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Aesop's Fables (Illustrated Junior…
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Aesop's Fables (Illustrated Junior Library)

by Aesop

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I like Aesop's fables because of the simple stories that relate back to a moral. I don’t like some of the stories' because of the cruelness of some of them. These stories have been retold many times but still possess the same stories with the morals being connected. ( )
  AllisonHood | Jul 18, 2011 |
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Amazon.com Product Description (ISBN 0448060035, Hardcover)

'The story goes that a sow who had delivered a whole litter of piglets loudly accosted a lioness. "How many children do you breed?" asked the sow. "I breed only one," said the lioness, "but he is very well bred!"' The fables of Aesop have become one of the most enduring traditions of European culture, ever since they were first written down nearly two millennia ago. Aesop was reputedly a tongue-tied slave who miraculously received the power of speech; from his legendary storytelling came the collections of prose and verse fables scattered throughout Greek and Roman literature. First published in English by Caxton in 1484, the fables and their morals continue to charm modern readers: who does not know the stories of the tortoise and the hare, and the boy who cried wolf? This new translation is the first to represent all the main fable collections in ancient Latin and Greek, arranged according to the fables' contents and themes. It includes 600 fables, many of which come from sources never before translated into English.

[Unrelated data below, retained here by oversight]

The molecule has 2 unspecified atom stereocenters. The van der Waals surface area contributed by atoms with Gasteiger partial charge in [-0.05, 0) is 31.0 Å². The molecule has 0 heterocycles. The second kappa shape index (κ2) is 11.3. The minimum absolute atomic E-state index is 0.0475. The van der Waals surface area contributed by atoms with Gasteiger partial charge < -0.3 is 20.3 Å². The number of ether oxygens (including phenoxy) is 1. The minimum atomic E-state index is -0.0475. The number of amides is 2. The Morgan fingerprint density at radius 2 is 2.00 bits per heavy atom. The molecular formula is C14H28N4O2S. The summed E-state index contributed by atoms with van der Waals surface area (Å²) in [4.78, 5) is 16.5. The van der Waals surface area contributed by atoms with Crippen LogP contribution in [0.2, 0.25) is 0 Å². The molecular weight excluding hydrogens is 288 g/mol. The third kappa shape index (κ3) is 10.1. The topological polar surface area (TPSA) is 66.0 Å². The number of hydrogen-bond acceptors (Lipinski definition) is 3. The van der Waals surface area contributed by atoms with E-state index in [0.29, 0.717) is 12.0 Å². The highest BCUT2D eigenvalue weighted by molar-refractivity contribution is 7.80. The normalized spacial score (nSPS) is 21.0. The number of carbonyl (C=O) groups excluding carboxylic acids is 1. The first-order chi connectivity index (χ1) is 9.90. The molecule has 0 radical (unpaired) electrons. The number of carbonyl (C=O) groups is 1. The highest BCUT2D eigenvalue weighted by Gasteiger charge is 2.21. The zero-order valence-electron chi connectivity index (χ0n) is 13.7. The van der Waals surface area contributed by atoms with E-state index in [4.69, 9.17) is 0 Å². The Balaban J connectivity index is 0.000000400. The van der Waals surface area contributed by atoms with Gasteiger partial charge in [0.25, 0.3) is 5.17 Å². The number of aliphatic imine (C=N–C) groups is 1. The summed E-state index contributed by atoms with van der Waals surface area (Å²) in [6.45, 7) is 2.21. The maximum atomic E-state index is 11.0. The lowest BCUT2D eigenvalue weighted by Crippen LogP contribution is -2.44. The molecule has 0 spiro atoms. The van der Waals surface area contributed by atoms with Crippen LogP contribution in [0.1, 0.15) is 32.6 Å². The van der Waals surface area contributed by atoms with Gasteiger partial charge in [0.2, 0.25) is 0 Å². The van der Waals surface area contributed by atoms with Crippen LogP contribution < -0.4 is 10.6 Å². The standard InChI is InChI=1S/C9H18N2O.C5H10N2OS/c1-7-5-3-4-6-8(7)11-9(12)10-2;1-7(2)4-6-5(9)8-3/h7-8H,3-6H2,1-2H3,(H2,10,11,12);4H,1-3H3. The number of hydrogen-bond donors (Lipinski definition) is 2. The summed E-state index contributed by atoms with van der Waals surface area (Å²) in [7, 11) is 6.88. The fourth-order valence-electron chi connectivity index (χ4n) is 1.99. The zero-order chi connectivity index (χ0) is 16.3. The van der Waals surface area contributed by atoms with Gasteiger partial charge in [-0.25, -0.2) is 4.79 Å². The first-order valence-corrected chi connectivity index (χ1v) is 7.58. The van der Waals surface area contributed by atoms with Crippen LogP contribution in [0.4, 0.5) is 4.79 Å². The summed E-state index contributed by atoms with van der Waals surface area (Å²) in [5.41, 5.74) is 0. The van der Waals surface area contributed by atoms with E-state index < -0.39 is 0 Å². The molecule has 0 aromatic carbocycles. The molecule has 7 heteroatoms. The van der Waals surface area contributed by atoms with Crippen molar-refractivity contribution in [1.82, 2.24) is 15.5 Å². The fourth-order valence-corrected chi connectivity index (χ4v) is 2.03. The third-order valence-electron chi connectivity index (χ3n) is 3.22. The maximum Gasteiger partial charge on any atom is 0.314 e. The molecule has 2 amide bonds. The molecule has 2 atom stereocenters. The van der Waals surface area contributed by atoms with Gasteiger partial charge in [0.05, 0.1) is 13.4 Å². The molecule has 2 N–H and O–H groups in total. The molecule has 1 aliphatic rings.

(retrieved from Amazon Fri, 10 Jun 2016 13:17:25 -0400)

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A collection of the brief animal tales with specific morals which are attributed to a Greek slave.

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